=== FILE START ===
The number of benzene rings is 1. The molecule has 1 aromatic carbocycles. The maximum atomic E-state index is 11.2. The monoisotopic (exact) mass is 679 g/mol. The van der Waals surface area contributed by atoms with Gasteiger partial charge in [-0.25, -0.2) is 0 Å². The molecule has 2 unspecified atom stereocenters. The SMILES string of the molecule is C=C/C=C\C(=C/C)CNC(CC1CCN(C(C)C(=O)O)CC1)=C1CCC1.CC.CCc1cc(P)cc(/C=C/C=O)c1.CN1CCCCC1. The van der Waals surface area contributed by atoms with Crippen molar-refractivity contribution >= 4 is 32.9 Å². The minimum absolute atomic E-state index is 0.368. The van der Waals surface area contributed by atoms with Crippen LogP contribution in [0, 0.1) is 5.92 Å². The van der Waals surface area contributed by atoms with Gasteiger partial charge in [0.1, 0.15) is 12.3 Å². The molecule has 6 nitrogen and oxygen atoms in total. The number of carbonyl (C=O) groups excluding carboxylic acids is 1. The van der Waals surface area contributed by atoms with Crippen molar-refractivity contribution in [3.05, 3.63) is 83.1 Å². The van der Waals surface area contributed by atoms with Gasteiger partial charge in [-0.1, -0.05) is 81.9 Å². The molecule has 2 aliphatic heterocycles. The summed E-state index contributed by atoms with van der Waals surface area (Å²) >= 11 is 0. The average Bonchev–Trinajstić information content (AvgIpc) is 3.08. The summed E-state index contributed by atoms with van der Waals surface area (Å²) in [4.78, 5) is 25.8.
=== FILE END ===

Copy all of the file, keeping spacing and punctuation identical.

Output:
The number of benzene rings is 1. The molecule has 1 aromatic carbocycles. The maximum atomic E-state index is 11.2. The monoisotopic (exact) mass is 679 g/mol. The van der Waals surface area contributed by atoms with Gasteiger partial charge in [-0.25, -0.2) is 0 Å². The molecule has 2 unspecified atom stereocenters. The SMILES string of the molecule is C=C/C=C\C(=C/C)CNC(CC1CCN(C(C)C(=O)O)CC1)=C1CCC1.CC.CCc1cc(P)cc(/C=C/C=O)c1.CN1CCCCC1. The van der Waals surface area contributed by atoms with Crippen molar-refractivity contribution >= 4 is 32.9 Å². The minimum absolute atomic E-state index is 0.368. The van der Waals surface area contributed by atoms with Crippen LogP contribution in [0, 0.1) is 5.92 Å². The van der Waals surface area contributed by atoms with Gasteiger partial charge in [0.1, 0.15) is 12.3 Å². The molecule has 6 nitrogen and oxygen atoms in total. The number of carbonyl (C=O) groups excluding carboxylic acids is 1. The van der Waals surface area contributed by atoms with Crippen molar-refractivity contribution in [3.05, 3.63) is 83.1 Å². The van der Waals surface area contributed by atoms with Gasteiger partial charge in [-0.1, -0.05) is 81.9 Å². The molecule has 2 aliphatic heterocycles. The summed E-state index contributed by atoms with van der Waals surface area (Å²) >= 11 is 0. The average Bonchev–Trinajstić information content (AvgIpc) is 3.08. The summed E-state index contributed by atoms with van der Waals surface area (Å²) in [4.78, 5) is 25.8.